Power demand occasionally exceeded the country’s maximum electricity supply in recent months. India currently depends on imports for nearly all its crude oil, as well as about half of its gas needs. By comparison, China’s crude oil imports are below 80 per cent and gas imports are below 40 per cent.  

“Energy security is increasingly high on the Indian government’s priority list,” Goel said. “Developing a big solar sector could help reduce the country’s energy import dependency.”

While the government aims for about 30 gigawatts of new capacity annually based on its 2030 solar target, Goel thinks it would be more realistic to settle with 15 to 20 gigawatts a year. Hitting 200 gigawatts by 2030 seems a more likely scenario. 

The government has shown a willingness to be flexible with its short-term policy measures to accommodate delays. It has extended the deadline for implementing the Approved List of Modules and Manufacturers, which currently contains only Indian manufacturers, by one year to March 2024. Lists like these are intended to reduce or even bar the use of solar modules made by foreign companies. India is also considering cutting import duties for solar panels[2].

The government’s flexibility adds to optimism that India will be able to overcome the near-term obstacles in its solar journey, according to Fidelity’s utilities analyst Yatin Matta.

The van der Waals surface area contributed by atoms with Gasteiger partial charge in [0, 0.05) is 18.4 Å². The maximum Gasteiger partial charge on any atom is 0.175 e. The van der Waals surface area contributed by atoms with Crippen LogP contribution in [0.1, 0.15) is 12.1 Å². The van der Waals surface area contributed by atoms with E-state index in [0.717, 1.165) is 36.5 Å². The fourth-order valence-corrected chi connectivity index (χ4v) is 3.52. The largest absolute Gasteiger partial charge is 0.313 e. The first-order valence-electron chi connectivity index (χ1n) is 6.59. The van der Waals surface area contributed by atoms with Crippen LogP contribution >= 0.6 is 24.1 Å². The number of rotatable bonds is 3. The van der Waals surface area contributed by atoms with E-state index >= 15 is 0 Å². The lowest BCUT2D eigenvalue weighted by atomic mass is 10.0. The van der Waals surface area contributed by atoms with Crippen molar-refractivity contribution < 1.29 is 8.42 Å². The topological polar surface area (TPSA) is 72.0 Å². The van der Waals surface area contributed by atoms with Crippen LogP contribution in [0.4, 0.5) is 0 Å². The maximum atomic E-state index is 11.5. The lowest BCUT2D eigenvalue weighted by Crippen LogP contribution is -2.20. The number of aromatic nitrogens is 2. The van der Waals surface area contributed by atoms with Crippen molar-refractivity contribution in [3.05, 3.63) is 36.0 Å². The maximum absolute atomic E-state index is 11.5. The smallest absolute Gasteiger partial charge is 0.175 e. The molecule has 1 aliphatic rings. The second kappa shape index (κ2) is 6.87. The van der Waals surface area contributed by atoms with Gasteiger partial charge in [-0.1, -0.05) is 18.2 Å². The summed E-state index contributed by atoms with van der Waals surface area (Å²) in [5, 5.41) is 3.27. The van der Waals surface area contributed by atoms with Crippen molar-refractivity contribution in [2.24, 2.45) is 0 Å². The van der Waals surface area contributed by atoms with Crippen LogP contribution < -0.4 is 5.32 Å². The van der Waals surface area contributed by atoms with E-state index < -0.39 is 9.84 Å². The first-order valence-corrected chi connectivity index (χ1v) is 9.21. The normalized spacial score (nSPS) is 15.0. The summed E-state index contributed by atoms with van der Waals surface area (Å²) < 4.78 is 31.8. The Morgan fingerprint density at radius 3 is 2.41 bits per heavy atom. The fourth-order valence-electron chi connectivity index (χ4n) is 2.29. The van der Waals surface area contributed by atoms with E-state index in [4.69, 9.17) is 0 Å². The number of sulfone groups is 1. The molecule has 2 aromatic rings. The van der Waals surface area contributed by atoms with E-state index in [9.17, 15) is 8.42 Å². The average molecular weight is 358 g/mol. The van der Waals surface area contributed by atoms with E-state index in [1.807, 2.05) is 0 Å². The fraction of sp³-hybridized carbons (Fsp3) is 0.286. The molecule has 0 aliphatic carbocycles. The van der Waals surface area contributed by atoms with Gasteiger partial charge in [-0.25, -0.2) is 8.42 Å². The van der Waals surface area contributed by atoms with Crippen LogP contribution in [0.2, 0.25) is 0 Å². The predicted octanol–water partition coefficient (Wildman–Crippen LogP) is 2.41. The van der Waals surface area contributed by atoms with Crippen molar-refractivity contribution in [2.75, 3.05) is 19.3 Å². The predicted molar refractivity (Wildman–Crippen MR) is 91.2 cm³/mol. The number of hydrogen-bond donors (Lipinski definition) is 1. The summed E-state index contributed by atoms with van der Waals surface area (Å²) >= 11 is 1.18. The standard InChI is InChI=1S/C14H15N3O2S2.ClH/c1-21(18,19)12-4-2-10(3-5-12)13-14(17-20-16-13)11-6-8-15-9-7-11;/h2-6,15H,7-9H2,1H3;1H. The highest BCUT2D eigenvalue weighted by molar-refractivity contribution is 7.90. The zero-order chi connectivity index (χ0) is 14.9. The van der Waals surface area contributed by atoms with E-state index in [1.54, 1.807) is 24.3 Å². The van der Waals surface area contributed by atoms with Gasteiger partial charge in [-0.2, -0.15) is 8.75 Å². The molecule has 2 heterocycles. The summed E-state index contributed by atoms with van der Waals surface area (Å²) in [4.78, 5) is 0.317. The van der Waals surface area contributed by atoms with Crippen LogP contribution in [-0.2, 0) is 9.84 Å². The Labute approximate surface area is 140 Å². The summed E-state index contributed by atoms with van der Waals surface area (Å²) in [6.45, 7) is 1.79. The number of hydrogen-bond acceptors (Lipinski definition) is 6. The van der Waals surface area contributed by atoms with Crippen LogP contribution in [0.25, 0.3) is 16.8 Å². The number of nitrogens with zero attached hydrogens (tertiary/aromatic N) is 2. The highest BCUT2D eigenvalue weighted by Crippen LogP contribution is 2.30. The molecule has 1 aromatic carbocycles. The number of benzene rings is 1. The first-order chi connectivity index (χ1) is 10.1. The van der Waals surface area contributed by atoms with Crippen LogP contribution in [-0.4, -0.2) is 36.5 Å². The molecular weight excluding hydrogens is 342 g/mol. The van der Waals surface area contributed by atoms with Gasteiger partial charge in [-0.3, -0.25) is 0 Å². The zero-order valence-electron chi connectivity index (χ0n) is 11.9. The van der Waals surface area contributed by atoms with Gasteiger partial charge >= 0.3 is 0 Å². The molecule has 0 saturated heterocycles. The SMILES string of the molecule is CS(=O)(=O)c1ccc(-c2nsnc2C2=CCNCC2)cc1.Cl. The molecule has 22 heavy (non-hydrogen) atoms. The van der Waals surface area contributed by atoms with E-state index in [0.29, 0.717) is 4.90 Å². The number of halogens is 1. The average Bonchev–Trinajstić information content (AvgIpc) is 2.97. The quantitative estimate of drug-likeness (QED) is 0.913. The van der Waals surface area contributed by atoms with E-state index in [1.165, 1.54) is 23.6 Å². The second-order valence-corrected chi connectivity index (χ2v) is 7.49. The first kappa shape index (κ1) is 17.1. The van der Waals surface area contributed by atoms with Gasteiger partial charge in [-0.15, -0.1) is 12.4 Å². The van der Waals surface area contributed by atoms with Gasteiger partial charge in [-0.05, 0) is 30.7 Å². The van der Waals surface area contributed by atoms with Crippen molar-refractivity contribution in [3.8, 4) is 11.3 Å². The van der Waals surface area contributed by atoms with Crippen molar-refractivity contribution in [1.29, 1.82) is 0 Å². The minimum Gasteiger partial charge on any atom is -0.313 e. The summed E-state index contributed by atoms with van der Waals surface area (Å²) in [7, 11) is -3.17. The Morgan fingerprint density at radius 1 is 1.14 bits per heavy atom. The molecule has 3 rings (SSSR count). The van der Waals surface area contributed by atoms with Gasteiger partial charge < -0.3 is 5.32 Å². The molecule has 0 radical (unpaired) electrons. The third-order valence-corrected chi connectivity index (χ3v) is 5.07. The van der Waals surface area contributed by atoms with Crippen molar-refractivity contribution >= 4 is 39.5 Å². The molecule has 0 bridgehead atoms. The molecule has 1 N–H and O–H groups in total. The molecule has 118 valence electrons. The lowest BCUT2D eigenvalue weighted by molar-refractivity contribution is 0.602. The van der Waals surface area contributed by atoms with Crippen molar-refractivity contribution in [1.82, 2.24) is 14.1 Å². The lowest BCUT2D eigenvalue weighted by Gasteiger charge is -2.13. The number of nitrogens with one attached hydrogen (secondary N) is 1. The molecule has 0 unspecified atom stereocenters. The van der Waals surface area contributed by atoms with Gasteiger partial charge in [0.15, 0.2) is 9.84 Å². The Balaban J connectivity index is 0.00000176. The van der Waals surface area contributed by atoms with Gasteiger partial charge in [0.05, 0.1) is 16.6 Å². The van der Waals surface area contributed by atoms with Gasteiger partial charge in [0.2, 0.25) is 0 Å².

“None of the challenges so far looks big enough to stop India from eventually supersizing its solar industry,” said Matta, “A renewable-energy boom led by utilities companies may get delayed but won’t be stopped.”

Growth opportunities

Both Goel and Matta see growth opportunities along India’s solar value chain, including power generation, transmission and distribution, module manufacturing, engineering and construction, power storage, and renewable-energy financing. Among generators, several large companies are expected to sustain double-digit growth in their solar capacity for years to come, although there are signs that some expanded too aggressively at the cost of profit margins.

Transmission is another segment where demand should be strong, especially for states like Rajasthan and Gujarat where abundant solar power is expected to be directed through inter-state grids into other parts of India. 

India’s power distribution reform, aimed at cutting inefficient subsidies in favour of the market mechanism, is being delayed due to its political sensitivity. But once the reform comes through, perhaps after 2024’s national elections, large distribution companies stand to benefit.

Indian manufacturers of modules, cells and wafers have not been able to compete head-to-head with top Chinese producers, but they are evolving quickly and approaching a critical mass. 

Given time, the Indian solar industry should grow big enough to light up not just the Sun Temple village, but also its neighbouring regions and much of this vast nation.

  [1] According to media reports and court documents

  [2] Singh S. C., Ohri N. (2023, May 31). India considers cutting solar panel import tax to make up domestic shortfall. Reuters.

Yi Hu

Yi Hu

Investment Writer